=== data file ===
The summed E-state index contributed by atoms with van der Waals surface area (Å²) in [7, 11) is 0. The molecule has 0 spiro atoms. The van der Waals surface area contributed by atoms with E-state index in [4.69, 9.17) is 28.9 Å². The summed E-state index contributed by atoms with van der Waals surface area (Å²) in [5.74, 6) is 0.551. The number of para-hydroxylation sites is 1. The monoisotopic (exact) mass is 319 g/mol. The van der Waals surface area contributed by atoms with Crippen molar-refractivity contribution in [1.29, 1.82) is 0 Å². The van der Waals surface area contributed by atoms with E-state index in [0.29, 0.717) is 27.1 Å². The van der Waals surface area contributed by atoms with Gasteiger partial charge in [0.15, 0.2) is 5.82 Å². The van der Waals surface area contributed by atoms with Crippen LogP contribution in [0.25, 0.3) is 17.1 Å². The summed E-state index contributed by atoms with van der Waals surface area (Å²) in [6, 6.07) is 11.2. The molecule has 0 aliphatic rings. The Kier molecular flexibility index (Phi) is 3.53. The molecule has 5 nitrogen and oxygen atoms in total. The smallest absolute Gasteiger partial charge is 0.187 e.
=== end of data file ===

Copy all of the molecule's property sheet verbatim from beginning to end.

The summed E-state index contributed by atoms with van der Waals surface area (Å²) in [7, 11) is 0. The molecule has 0 spiro atoms. The van der Waals surface area contributed by atoms with E-state index in [4.69, 9.17) is 28.9 Å². The summed E-state index contributed by atoms with van der Waals surface area (Å²) in [5.74, 6) is 0.551. The number of para-hydroxylation sites is 1. The monoisotopic (exact) mass is 319 g/mol. The van der Waals surface area contributed by atoms with Crippen molar-refractivity contribution in [1.29, 1.82) is 0 Å². The van der Waals surface area contributed by atoms with E-state index in [0.29, 0.717) is 27.1 Å². The van der Waals surface area contributed by atoms with Gasteiger partial charge in [0.15, 0.2) is 5.82 Å². The van der Waals surface area contributed by atoms with Crippen LogP contribution in [0.25, 0.3) is 17.1 Å². The summed E-state index contributed by atoms with van der Waals surface area (Å²) in [6, 6.07) is 11.2. The molecule has 0 aliphatic rings. The Kier molecular flexibility index (Phi) is 3.53. The molecule has 5 nitrogen and oxygen atoms in total. The smallest absolute Gasteiger partial charge is 0.187 e.